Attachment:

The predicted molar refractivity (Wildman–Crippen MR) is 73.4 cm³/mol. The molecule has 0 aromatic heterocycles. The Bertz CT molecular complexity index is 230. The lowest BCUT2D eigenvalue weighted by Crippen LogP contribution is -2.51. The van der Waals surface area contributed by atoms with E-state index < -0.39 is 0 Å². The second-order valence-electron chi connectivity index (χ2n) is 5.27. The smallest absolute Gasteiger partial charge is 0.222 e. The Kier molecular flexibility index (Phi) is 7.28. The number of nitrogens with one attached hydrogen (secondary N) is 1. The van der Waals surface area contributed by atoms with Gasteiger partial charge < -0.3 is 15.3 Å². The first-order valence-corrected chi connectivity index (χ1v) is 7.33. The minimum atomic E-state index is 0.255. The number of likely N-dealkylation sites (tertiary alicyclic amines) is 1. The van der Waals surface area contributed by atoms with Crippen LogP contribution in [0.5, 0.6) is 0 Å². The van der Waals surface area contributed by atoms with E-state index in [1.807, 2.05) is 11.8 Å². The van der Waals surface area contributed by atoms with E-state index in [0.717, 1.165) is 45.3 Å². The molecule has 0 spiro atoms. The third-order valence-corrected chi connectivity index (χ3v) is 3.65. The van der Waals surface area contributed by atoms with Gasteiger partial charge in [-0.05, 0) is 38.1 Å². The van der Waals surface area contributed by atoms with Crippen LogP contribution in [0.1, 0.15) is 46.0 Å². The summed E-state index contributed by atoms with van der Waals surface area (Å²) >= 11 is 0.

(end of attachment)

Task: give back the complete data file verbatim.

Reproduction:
The predicted molar refractivity (Wildman–Crippen MR) is 73.4 cm³/mol. The molecule has 0 aromatic heterocycles. The Bertz CT molecular complexity index is 230. The lowest BCUT2D eigenvalue weighted by Crippen LogP contribution is -2.51. The van der Waals surface area contributed by atoms with E-state index < -0.39 is 0 Å². The second-order valence-electron chi connectivity index (χ2n) is 5.27. The smallest absolute Gasteiger partial charge is 0.222 e. The Kier molecular flexibility index (Phi) is 7.28. The number of nitrogens with one attached hydrogen (secondary N) is 1. The van der Waals surface area contributed by atoms with Gasteiger partial charge < -0.3 is 15.3 Å². The first-order valence-corrected chi connectivity index (χ1v) is 7.33. The minimum atomic E-state index is 0.255. The number of likely N-dealkylation sites (tertiary alicyclic amines) is 1. The van der Waals surface area contributed by atoms with Crippen LogP contribution in [0.5, 0.6) is 0 Å². The van der Waals surface area contributed by atoms with E-state index in [1.807, 2.05) is 11.8 Å². The van der Waals surface area contributed by atoms with E-state index in [0.717, 1.165) is 45.3 Å². The molecule has 0 spiro atoms. The third-order valence-corrected chi connectivity index (χ3v) is 3.65. The van der Waals surface area contributed by atoms with Gasteiger partial charge in [-0.05, 0) is 38.1 Å². The van der Waals surface area contributed by atoms with Crippen LogP contribution in [0.1, 0.15) is 46.0 Å². The summed E-state index contributed by atoms with van der Waals surface area (Å²) >= 11 is 0.